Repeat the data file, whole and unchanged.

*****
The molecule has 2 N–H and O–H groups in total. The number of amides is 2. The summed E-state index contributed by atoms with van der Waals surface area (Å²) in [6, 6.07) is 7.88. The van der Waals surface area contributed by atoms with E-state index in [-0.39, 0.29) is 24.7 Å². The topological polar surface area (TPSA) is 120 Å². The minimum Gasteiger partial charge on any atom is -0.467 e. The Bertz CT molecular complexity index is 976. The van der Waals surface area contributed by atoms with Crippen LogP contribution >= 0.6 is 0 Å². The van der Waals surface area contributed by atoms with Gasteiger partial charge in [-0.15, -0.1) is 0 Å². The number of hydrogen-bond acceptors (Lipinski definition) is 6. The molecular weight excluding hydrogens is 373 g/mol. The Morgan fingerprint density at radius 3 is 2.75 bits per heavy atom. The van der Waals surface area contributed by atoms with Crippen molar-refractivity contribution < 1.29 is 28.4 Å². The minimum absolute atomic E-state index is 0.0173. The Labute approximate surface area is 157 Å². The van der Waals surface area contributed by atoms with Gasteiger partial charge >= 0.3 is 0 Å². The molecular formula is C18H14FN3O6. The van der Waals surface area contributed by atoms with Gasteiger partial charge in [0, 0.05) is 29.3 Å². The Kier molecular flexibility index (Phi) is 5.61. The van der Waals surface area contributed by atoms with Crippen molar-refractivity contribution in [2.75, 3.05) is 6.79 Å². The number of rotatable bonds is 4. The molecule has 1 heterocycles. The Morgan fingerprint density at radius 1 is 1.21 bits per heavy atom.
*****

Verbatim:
The molecule has 2 N–H and O–H groups in total. The number of amides is 2. The summed E-state index contributed by atoms with van der Waals surface area (Å²) in [6, 6.07) is 7.88. The van der Waals surface area contributed by atoms with E-state index in [-0.39, 0.29) is 24.7 Å². The topological polar surface area (TPSA) is 120 Å². The minimum Gasteiger partial charge on any atom is -0.467 e. The Bertz CT molecular complexity index is 976. The van der Waals surface area contributed by atoms with Crippen LogP contribution >= 0.6 is 0 Å². The van der Waals surface area contributed by atoms with Gasteiger partial charge in [-0.15, -0.1) is 0 Å². The number of hydrogen-bond acceptors (Lipinski definition) is 6. The molecular weight excluding hydrogens is 373 g/mol. The Morgan fingerprint density at radius 3 is 2.75 bits per heavy atom. The van der Waals surface area contributed by atoms with Crippen molar-refractivity contribution < 1.29 is 28.4 Å². The minimum absolute atomic E-state index is 0.0173. The Labute approximate surface area is 157 Å². The van der Waals surface area contributed by atoms with Gasteiger partial charge >= 0.3 is 0 Å². The molecular formula is C18H14FN3O6. The van der Waals surface area contributed by atoms with Gasteiger partial charge in [0, 0.05) is 29.3 Å². The Kier molecular flexibility index (Phi) is 5.61. The van der Waals surface area contributed by atoms with Crippen molar-refractivity contribution in [2.75, 3.05) is 6.79 Å². The number of rotatable bonds is 4. The molecule has 1 heterocycles. The Morgan fingerprint density at radius 1 is 1.21 bits per heavy atom.